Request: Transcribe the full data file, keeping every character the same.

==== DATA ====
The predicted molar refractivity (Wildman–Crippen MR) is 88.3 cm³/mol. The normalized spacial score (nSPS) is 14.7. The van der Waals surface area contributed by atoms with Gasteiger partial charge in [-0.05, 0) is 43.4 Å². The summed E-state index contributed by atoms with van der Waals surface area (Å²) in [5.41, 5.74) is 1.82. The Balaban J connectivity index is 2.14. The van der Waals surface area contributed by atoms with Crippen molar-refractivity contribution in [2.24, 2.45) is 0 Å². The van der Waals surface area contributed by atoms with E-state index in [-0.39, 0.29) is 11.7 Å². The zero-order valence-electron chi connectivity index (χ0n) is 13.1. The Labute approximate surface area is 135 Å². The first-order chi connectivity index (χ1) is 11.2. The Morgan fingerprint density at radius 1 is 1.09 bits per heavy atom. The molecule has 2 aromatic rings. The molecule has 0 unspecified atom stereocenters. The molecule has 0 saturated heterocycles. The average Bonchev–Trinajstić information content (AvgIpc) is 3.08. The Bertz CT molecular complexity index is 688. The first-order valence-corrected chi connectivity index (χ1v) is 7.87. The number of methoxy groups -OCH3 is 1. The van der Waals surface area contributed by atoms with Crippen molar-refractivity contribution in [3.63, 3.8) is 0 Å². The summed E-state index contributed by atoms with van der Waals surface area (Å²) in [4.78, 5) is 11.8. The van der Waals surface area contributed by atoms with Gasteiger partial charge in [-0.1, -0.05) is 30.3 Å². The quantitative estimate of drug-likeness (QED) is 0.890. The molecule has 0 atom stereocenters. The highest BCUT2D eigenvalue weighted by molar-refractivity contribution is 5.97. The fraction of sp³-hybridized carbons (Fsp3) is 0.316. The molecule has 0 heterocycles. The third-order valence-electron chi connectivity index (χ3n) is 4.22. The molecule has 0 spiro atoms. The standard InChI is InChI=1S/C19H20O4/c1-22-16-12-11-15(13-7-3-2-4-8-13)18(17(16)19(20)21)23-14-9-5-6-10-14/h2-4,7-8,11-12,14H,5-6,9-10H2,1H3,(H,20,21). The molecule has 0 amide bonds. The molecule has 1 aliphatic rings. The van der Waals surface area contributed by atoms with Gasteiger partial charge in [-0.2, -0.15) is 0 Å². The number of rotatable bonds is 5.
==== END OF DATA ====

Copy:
The predicted molar refractivity (Wildman–Crippen MR) is 88.3 cm³/mol. The normalized spacial score (nSPS) is 14.7. The van der Waals surface area contributed by atoms with Gasteiger partial charge in [-0.05, 0) is 43.4 Å². The summed E-state index contributed by atoms with van der Waals surface area (Å²) in [5.41, 5.74) is 1.82. The Balaban J connectivity index is 2.14. The van der Waals surface area contributed by atoms with Crippen molar-refractivity contribution in [2.24, 2.45) is 0 Å². The van der Waals surface area contributed by atoms with E-state index in [-0.39, 0.29) is 11.7 Å². The zero-order valence-electron chi connectivity index (χ0n) is 13.1. The Labute approximate surface area is 135 Å². The first-order chi connectivity index (χ1) is 11.2. The Morgan fingerprint density at radius 1 is 1.09 bits per heavy atom. The molecule has 2 aromatic rings. The molecule has 0 unspecified atom stereocenters. The molecule has 0 saturated heterocycles. The average Bonchev–Trinajstić information content (AvgIpc) is 3.08. The Bertz CT molecular complexity index is 688. The first-order valence-corrected chi connectivity index (χ1v) is 7.87. The number of methoxy groups -OCH3 is 1. The van der Waals surface area contributed by atoms with Crippen molar-refractivity contribution in [3.63, 3.8) is 0 Å². The summed E-state index contributed by atoms with van der Waals surface area (Å²) in [4.78, 5) is 11.8. The van der Waals surface area contributed by atoms with Gasteiger partial charge in [-0.1, -0.05) is 30.3 Å². The quantitative estimate of drug-likeness (QED) is 0.890. The molecule has 0 atom stereocenters. The highest BCUT2D eigenvalue weighted by molar-refractivity contribution is 5.97. The fraction of sp³-hybridized carbons (Fsp3) is 0.316. The molecule has 0 heterocycles. The third-order valence-electron chi connectivity index (χ3n) is 4.22. The molecule has 0 spiro atoms. The standard InChI is InChI=1S/C19H20O4/c1-22-16-12-11-15(13-7-3-2-4-8-13)18(17(16)19(20)21)23-14-9-5-6-10-14/h2-4,7-8,11-12,14H,5-6,9-10H2,1H3,(H,20,21). The molecule has 0 amide bonds. The molecule has 1 aliphatic rings. The van der Waals surface area contributed by atoms with Gasteiger partial charge in [-0.2, -0.15) is 0 Å². The number of rotatable bonds is 5.